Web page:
“Seeing the crowds, he went up on the mountain, and when he sat down, his disciples came to him. And he opened his mouth and taught them, saying: “Blessed are the poor in spirit, for theirs is the kingdom of heaven” (Matthew 5:1-3). 

Have you ever thoughtfully read the Sermon on the Mount (Matthew 5-7) in one sitting? I dare you to try it! Do you understand the truths and applications of Jesus’ greatest sermon? It may seem overwhelming and maybe even unrealistic to current readers. Yet many of its passages, principles, and phrases (The Lord’s Prayer, The Golden Rule, “love your enemies”, “go the extra mile”, “the salt of the earth”, “jot and tittle”, “an eye for an eye”, “oh ye of little faith”, etc.) still find their place in modern culture and language. But is Jesus’ message relevant and, if so, what does it all mean? I think that to call ourselves a Christ-follower we must hunger for His truth and His Kingdom (Matthew 6:33). And there is no place better to go and linger than the Sermon on the Mount if we want to better understand Jesus, His kingdom, and what He demands from those who truly desire to be His disciples. 

Both the message and the messenger of the Sermon on the Mount prove unique, distinctive, and powerful. The Lord’s discourse is unlike anything ever heard; it inverts virtually every guiding principle that both humanism and religion espouse, even as it reveals and encapsulates the mind and heart of God. Not before Christ’s earthly ministry or after it has the world witnessed teaching of such authority, received instruction to prompt such radical change, or found education that so thoroughly challenges and inspires. Although following Christ’s teaching is neither for the weak nor the faint of heart, Jesus’ words in this sermon hold life-transforming power!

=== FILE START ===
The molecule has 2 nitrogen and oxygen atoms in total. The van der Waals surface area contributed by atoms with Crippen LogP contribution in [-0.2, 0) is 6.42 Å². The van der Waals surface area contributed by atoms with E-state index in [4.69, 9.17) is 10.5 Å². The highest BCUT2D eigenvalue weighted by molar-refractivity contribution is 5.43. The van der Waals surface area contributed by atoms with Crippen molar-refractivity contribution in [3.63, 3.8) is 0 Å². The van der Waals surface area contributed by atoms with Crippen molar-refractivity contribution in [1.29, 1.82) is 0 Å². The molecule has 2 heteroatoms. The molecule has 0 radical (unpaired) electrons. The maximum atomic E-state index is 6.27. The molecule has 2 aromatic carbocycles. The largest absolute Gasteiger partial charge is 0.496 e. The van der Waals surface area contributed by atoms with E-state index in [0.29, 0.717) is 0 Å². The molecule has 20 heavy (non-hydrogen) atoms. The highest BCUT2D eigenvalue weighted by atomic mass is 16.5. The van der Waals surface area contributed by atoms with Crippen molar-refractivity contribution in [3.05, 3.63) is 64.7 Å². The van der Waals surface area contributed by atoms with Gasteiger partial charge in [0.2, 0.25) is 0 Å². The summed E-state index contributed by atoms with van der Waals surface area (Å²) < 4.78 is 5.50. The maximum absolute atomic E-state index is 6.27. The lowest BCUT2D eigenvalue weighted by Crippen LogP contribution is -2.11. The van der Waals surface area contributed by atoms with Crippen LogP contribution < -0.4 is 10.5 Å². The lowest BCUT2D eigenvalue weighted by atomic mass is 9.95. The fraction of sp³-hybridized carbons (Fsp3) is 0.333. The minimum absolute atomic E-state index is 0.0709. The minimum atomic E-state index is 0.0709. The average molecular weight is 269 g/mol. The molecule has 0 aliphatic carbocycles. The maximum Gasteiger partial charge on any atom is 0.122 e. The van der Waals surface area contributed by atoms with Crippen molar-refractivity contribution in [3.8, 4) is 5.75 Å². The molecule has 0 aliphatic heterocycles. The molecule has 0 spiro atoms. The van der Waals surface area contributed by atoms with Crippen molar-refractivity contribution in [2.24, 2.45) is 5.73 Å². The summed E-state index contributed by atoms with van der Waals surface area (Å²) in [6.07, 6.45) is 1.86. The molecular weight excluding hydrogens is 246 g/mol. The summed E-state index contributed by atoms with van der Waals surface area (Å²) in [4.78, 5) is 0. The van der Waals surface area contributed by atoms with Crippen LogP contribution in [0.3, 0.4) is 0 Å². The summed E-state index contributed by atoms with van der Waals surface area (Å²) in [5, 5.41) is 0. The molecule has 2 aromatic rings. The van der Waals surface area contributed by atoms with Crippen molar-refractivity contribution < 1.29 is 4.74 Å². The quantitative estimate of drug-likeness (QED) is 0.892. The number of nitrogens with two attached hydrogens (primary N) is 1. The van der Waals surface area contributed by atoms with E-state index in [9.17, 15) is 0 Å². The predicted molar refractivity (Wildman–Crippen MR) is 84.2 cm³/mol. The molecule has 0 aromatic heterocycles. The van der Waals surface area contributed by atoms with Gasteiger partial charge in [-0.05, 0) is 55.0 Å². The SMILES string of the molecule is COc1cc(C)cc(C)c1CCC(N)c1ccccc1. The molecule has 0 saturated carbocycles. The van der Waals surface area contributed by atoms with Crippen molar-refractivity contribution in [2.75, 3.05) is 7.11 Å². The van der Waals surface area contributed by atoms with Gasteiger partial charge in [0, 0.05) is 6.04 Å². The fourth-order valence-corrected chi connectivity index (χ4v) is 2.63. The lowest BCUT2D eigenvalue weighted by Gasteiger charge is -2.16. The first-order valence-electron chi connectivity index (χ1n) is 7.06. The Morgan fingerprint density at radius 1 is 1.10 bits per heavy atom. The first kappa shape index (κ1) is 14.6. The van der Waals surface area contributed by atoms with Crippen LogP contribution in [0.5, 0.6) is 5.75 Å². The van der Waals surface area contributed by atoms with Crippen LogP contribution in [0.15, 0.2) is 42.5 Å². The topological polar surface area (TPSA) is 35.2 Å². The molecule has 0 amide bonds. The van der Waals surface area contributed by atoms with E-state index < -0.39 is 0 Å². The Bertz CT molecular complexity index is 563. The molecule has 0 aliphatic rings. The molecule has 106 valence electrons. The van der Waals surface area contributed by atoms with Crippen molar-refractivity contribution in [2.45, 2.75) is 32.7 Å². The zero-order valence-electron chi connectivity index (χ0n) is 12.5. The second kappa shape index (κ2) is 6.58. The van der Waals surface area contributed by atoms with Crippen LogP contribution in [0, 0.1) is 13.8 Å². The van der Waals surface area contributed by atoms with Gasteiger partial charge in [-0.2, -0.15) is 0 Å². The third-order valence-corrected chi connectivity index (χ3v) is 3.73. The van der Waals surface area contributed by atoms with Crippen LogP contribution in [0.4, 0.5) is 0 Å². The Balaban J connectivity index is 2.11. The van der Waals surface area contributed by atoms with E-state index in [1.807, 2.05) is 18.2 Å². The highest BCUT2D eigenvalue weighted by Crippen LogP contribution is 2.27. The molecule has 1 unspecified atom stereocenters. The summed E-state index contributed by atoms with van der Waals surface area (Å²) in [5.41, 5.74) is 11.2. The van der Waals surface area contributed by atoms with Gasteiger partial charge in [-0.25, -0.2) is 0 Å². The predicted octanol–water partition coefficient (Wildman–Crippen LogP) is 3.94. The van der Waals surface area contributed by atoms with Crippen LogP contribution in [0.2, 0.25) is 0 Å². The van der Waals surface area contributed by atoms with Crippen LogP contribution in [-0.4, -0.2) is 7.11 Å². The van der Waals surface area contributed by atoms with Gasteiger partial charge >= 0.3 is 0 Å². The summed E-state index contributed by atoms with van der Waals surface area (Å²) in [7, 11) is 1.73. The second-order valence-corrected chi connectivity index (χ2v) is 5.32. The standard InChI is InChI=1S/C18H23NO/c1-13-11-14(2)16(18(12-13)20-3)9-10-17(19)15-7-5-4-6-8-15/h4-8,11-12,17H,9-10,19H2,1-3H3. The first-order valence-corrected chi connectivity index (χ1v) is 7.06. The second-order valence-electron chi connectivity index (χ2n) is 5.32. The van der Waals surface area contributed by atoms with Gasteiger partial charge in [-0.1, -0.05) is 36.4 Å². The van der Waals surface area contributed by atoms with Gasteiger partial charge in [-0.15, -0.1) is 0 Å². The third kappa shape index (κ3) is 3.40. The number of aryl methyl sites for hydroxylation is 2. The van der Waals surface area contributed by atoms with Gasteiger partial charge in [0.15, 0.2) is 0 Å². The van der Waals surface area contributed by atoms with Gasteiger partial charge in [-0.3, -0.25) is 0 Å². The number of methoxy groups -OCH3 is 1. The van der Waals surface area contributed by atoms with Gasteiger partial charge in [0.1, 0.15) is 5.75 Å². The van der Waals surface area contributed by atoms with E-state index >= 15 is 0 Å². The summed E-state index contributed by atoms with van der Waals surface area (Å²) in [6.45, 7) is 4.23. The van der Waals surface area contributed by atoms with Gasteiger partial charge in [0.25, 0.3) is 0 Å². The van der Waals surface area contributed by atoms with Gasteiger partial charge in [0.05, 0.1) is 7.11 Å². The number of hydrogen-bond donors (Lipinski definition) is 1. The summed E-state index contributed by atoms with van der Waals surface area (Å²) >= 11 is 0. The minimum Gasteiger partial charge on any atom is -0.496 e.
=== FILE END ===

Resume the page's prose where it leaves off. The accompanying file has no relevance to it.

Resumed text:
And that is why I wrote a book on this difficult passage; my own quest for the truths and applications found in the Sermon on the Mount. In other words, it was my personal journey to understand our King and His kingdom. Yes, much greater writers and theologians than I could ever dream of being have tackled this text with profound insight (although some were so theological and impractical I found them of little personal use). But I couldn’t evade the question: what does this sermon mean to me? And how does it fit into what I believe and how I live? Can I make enough sense of this passage to comprehend, systematize, and practice these powerful truths? My hunger for Him would not allow me to ignore these queries. So I took a leap of faith, dove in, and I wrote about it. And after nearly 800 hours of research, prayer, meditation, writing, editing, and re-writing there is now, for better or worse, another book on the Sermon on the Mount.

Please know this is not some not-so-subtle attempt to market this book. Although available through any book store or on-line retailer (Amazon, B&N, Crossbooks, etc.-:), I don’t personally sell my books but have been led to give my copies away as a ministry. I have no idea if anyone will read Captivated by the King and His Kingdom (though I pray that they do) or or if it will have the same powerful impact it had on me. I believe if God uses it to touch and radically alter just one soul then I will feel as if it was time well spent and truly worth the investment. So, in a sense, I guess this book has already done its work, because this passage and process have staggered me! Jesus’ words in this message absolutely rocked my spiritual world and gave me an entirely new paradigm and conviction as to how we are to serve our King, what it means to be His disciple. Maybe that will encourage you to pull out your well-worn Bible, turn to Matthew 5, and let Jesus’ sermon rock your world and radically transform you. 

Given my opinion that Christians tragically put more focus on reading scripture than we do intensely studying and intentionally applying it, I’m firmly convinced that if you plant yourself in this sermon, open your mind and heart, and ask God to impart the meaning of the message you will begin to experience the reality of Paul’s teaching to us in Romans 12:2: “Do not be conformed to this world, but be transformed by the renewal of your mind, that by testing you may discern what is the will of God, what is good and acceptable and perfect.” And I believe, based upon my experience, that the Holy Spirit’s work of gradually transforming us into the image of Jesus (2 Corinthians 3:18) will be enhanced and expedited in the process of becoming Captivated by the King and His Kingdom as they are revealed in the Sermon on the Mount.

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